I still remember, it was not too long ago, how much I could not stand the stiletto heel pointed-toe shoes. They looked so “nineteen seventies” and old fashion. I could never imagine myself wearing things like that.
Last year, those shoes made a huge come-back. All of a sudden, they appeared on the shelves of every department store and are considered the sexiest and chicest shoes in our time. Within a matter of a few months, all my platform and square-toed shoes were completely out of fashion, and I found myself putting on the shoes I thought I would never wear.
This was the “epidemic effect” talked about by Malcolm Gladwell in his famous book The Tipping Point. Human beings are profoundly social beings who are influenced by and influencing others. According to Gladwell, some small number of “connectors” who are “infectious” could have big influence on ideas, products, and behaviors, resulting in world-changing impact.
The Connector Group is pioneering what I call “tipping point marketing” by engaging Silicon Valley’s top influencers and tastemakers in a showcase for products and services by some of the most innovative companies. I felt greatly privileged to be included in this crowd. Auren Hoffman, the founder of Stonebrick Group and a true connector, is the mastermind of this event.
A dozen companies presented in the showcase. Most of them are in the space of digital media, Web 2.0 and wireless industries. Some are big name including Google, Palm, and MobiTV, etc. The Valley’s popular new comers Meebo, a web-base IM service, and Sling Media, a maker of Slingbox that lets users watch TV from a PC and has just raised $46 million Series B round, also made their debut.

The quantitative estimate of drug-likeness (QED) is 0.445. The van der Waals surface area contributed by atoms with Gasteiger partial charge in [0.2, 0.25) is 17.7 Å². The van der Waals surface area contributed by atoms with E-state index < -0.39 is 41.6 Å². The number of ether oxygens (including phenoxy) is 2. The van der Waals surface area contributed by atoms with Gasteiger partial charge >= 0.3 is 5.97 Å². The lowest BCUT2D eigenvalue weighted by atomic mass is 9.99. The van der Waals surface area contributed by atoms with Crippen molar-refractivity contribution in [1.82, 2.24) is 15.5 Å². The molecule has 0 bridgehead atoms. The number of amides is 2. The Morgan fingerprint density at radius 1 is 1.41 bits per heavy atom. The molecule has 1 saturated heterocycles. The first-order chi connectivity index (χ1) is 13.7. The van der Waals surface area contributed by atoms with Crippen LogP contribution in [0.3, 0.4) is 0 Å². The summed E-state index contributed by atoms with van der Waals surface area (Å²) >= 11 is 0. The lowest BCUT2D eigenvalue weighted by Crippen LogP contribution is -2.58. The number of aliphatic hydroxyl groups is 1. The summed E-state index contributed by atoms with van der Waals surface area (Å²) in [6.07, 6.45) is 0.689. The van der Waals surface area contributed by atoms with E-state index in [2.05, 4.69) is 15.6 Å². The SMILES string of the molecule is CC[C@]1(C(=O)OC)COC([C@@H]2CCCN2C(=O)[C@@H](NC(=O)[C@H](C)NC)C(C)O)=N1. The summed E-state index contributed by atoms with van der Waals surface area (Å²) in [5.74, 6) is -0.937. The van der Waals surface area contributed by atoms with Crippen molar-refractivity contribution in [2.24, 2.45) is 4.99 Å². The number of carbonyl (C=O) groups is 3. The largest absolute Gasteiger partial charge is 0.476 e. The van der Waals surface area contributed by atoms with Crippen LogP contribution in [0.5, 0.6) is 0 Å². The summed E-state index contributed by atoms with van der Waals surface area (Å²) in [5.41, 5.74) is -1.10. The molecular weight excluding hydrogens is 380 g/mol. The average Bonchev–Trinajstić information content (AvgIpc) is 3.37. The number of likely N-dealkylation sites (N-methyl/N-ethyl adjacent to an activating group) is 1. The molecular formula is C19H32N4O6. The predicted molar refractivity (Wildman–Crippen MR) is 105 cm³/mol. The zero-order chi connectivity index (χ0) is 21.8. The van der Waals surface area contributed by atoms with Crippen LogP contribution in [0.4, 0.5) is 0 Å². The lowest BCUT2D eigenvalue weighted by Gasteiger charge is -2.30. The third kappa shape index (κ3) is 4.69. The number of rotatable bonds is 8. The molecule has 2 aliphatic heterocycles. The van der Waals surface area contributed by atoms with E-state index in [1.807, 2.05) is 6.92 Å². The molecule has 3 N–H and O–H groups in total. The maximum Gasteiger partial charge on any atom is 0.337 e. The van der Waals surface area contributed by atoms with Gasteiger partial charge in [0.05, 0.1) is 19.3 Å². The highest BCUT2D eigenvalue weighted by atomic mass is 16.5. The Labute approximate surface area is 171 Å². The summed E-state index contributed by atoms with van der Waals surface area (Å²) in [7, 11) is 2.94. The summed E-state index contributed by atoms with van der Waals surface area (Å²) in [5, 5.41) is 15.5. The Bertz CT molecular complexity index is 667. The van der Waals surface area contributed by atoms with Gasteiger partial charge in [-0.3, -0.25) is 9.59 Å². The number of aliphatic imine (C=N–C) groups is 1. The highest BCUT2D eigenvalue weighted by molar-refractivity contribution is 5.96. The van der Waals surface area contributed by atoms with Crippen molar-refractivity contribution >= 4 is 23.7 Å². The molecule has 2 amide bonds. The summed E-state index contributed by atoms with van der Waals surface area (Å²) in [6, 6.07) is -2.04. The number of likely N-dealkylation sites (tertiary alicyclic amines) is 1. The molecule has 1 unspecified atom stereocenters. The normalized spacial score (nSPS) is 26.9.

Among many impressive products, Google Earth showcased some amazing new features, including flying an airplane in virtual space, real time satellite images that can be zoomed into local facts, and tilting and rotating the map to see 3D buildings. I am a world traveler. Google Earth can help me to make an informed decision on my next travel plan.
We are living in an age of technology renaissance. For better or worse, consumers are facing proliferating choices. The technologies that can make their life easier or save their time are the ones they will most likely adopt.
It’s exciting to be part of this elite group that can presumably “move and shake” the future. It’s also interesting to see whether the theory of “tipping point” holds in the real world. Although the “epidemic effect” is apparent in fashion trends, for technology products and services, it may be a completely different story.